Shoddy work leaves trail of sinkholes, collapsed bridges across mainland
Shoddy construction has left a trail of sinkholes and collapsed bridges across the mainland
Rushed and irresponsible construction has made many roads death traps, according to experts.
They point to a spate of incidents involving random sinkholes in at least nine cities last month that killed four people and injured several others.
Similar problems have caused at least 18 bridges to collapse over the past five years, leaving at least 135 people dead.
Professor Song Xiang, who teaches civil engineering at Tsinghua University, recently urged construction authorities not to overlook the significance of the recent accidents, adding that "construction loopholes have already cost lives and left the public scared".
The latest ground collapse to make headlines occurred in Zhengzhou , Henan , on September 2, when a 500-square-metre area of land collapsed alongside an elevated section of a state road after heavy rain.
And over the past three weeks, Harbin , in the northern province of Heilongjiang , has had at least nine instances of cavities appearing in the ground. Two people died and two were injured, including a 14-month-old girl.
The latest sinkhole there occurred on August 29, and the hole was five metres deep. No one was injured.
One Harbin resident was quoted by the China Business News as saying that she dared not leave her home or walk along the street, fearing she might fall into a hole.
Also on August 29, a large section of road in Handan , Hebei , collapsed, and a taxi with a driver and passenger tell into the three-metre-deep hole, Xinhua reported.
Nearly a week earlier, at a university campus in Shenyang , Liaoning , the wheel of a big truck loaded with sand broke through the road, tipping the truck and spilling sand that buried two workers. One died from suffocation, according to the Liaoshen Evening News.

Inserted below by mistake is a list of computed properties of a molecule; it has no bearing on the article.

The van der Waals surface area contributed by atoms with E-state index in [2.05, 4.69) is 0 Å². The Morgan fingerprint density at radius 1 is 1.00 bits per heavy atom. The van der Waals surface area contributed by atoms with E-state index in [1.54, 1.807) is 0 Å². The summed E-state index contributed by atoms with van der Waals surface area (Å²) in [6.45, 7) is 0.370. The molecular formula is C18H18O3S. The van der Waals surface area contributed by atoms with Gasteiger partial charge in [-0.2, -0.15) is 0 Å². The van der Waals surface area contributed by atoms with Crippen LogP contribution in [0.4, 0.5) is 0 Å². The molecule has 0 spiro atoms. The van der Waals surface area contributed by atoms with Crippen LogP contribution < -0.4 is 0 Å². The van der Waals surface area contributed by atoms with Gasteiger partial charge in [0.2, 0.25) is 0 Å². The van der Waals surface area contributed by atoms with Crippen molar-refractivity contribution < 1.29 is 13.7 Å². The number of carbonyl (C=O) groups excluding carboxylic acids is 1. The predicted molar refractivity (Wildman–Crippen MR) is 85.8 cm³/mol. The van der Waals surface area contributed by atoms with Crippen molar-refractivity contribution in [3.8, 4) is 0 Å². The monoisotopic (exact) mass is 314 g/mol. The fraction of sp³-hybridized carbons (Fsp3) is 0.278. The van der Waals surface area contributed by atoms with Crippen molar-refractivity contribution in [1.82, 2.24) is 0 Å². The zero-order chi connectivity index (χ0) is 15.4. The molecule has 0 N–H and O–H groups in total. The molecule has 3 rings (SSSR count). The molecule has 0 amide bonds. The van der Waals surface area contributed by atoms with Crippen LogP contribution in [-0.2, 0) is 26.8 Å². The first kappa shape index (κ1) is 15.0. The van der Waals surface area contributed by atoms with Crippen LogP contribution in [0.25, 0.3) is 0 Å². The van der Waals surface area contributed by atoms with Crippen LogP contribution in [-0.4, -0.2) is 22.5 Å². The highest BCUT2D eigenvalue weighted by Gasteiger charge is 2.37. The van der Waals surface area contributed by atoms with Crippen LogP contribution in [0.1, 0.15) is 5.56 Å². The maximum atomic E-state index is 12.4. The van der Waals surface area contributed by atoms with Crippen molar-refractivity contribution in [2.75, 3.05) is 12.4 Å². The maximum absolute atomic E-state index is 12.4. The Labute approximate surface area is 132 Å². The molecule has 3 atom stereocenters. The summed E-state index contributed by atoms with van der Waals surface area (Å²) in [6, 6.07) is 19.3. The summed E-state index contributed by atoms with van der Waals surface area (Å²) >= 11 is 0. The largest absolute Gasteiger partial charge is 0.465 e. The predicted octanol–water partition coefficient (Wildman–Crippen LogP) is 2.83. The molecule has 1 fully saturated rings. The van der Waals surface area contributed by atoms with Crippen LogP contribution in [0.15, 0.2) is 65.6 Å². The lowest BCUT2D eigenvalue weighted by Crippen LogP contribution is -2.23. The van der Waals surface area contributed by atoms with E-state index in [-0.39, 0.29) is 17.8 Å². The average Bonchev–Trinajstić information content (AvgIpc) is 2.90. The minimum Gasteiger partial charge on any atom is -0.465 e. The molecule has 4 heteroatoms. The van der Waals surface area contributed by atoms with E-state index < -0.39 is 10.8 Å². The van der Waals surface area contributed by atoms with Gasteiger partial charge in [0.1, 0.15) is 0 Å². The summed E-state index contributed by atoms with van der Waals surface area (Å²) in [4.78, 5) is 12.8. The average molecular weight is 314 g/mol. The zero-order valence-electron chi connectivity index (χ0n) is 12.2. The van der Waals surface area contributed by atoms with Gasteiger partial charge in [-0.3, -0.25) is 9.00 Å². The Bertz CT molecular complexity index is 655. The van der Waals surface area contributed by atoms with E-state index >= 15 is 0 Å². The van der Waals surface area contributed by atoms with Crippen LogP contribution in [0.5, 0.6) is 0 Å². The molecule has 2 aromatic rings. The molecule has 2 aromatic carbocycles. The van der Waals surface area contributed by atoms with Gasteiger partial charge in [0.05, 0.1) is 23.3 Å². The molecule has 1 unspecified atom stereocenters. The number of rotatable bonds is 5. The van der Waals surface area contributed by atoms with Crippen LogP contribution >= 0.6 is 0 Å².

In Xiamen , Fujian , on August 20, a motorcyclist fell into a sinkhole on a road that had been open for less than a year, Fjsen.com reported.
On the same day, four road cave-ins occurred in different places in Zhengzhou when the city was inundated by heavy rain.
In one of the accidents, a cyclist fell into a hole, receiving minor injuries, according to the Dahe Daily.
The next day, a large hole appeared in a road near a railway line in Jinan , Shandong , the Life Daily reported.
Also last month, two sinkholes appeared on roads in Beijing's Haidian district, a bus fell into a road cavity in Nanjing , Jiangsu , and a man in Dalian , Liaoning , fell into a sinkhole while walking and suffered serious burns from hot-water pipes.
Harbin, like most other cities with sinkholes, said its accidents were due to heavy rainfall that eroded the ground below the surface, particularly under dilapidated roads. But residents were quoted by the China Business News as saying the accidents also happened under newer roads.
Fu Chonglan, a researcher in urban development at the Chinese Academy of Social Sciences, said there were various reasons for sinkholes appearing.
But the frequency with which they had occurred recently could be attributed to the rushed construction of roads in the past decade.
"Workers and engineers want to complete the project as soon as possible so they can pick up the next project. Therefore, due diligence may not be given," he said.
"After laying the roadbed, workers should leave it for half a year to let the soil in the foundation subside naturally and to allow any tiny holes in the soil to be filled. Only in this way is soil pressed tightly enough that water can't easily penetrate."
Song also noted that there had been many underground projects in cities over the past few years, but not all of these had undergone proper assessments to determine the possible hazards they might cause.
That lack of due diligence was one likely cause of some sinkholes, he said, adding that many sinkholes could be attributed to excessive exploitation of underground water resources across the country.
Professor Dai Guoliang, who teaches civil engineering at Southeast University in Nanjing, said workers on some projects did not study where underground pipe networks in the area were before starting construction.
Other roads, he said, were not designed to handle the weight they would be subject to in order to save money.